The first time the NEB made reference to pipeline failures in its annual report was in 1962 when the board reported the following incidents from the previous year:

In July, the Board conducted an inquiry at North Bay into the causes of and the circumstances surrounding a rupture in the pipe line of Trans-Canada Lines Limited…

…Two pipe line failures on the system of Trans-Canada Pipe Lines Limited were investigated. As a result, approximately 22 miles of pipe line were retested in the North Bay and Gravenhurst areas. In these investigations, the Board and its staff had the close and effective co-operation of officers and staff of the Department of Mines and Technical Surveys, for which the Board wishes to express its appreciation. [1]

The board continued later to outline the need for further studies of pipeline manufacturing to ensure safety:

As a result of the investigations into pipe line failures previously referred to, a more extensive study of pipe line steels and pipe fabrication procedures was initiated in cooperation with the Department of Mines and Technical Surveys. [2]

In 1963, the board acknowledged its responsibility for pipeline safety and reported that “during the year the Board staff conducted field inspections relating to pressure testing of pipe lines, gas compressor station facilities, and pipe failures.” [3] This indicated, of course, that pipeline failures continued to be a problem, but it offered no specific accounting for the number, type, locations, and frequency of such failures. Nevertheless, the board continued to study the issue, participating in efforts to establish a code for the design, construction, and operation of oil and gas pipelines. It also consulted with the Central Housing and Mortgage Corporation “concerning the safety aspects of locating housing developments in proximity to pipe lines.” [4]

It was not until 1966 that the NEB included a separate section in its annual reports to document “Pipe Line Leaks, Breaks, and Malfunctions.” From January 1 to December 31, 1965, federally-regulated pipelines suffered a total of 76 incidents. Defects along the longitudinal seam of pipelines caused 36 “small leaks” while corrosion caused another nine. Welding problems and other manufacturing defects, equipment failures, and human error accounted for the remaining failures for 1965. Finally, one incident remained a mystery because the “presence of water and ice is preventing investigation until Spring break-up.” [5]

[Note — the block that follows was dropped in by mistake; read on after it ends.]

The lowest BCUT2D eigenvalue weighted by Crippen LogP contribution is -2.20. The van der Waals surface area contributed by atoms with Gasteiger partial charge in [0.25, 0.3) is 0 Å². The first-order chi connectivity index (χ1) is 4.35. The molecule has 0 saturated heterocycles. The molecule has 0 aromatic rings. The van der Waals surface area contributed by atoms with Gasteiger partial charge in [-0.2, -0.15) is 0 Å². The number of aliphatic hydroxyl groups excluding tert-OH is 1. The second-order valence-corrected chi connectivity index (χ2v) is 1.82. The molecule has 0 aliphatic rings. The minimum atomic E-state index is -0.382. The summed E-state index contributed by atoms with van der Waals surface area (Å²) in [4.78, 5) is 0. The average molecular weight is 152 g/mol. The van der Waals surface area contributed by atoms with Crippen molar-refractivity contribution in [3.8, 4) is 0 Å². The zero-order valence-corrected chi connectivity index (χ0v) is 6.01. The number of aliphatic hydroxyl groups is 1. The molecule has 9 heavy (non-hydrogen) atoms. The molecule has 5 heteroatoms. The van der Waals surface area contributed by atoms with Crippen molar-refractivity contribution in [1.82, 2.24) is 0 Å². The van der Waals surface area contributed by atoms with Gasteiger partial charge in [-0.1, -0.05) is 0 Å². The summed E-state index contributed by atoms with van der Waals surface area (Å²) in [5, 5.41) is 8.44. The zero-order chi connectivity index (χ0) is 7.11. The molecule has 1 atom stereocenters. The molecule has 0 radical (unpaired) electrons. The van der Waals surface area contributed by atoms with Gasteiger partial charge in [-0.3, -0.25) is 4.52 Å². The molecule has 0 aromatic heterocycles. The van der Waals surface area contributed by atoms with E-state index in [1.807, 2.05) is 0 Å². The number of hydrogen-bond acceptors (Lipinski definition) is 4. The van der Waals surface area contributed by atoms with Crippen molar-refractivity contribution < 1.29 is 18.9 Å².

The first account of total reported pipeline failures on federally-regulated system, 1965.

These annual reports provide a good starting point for digging up data on oil pipeline spills in Canada, but there is much more work to be done. As with the CBC investigation, I will need to dig deeper into the NEB archive and the records of the Transportation Safety Board, Canadian Transport Commission, and  Board of Transport Commissioners to find specific reporting information on the many thousands of pipeline incidents that have occurred since the founding of the NEB in 1959. I will also need to supplement these records with newspaper accounts of some of the more catastrophic incidents that captured public attention in order to fully understand Canada’s complicated history with oil pipelines.


[1] National Energy Board. National Energy Board Report (Ottawa: 1962), 9-10.

[2] Ibid, 12.

[3] National Energy Board. National Energy Board Report (Ottawa: 1963), 4.

[4] Ibid, 7.

[5] National Energy Board. National Energy Board Report (Ottawa: 1966), 6.

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Sean Kheraj

Associate Professor and Vice-Provost Academic at Toronto Metropolitan University
Sean Kheraj is a member of the executive committee of the Network in Canadian History and Environment. He's an associate professor in the Department of History and Vice-Provost Academic at Toronto Metropolitan University. His research and teaching focuses on environmental and Canadian history. He is also the host and producer of Nature's Past, NiCHE's audio podcast series and he blogs at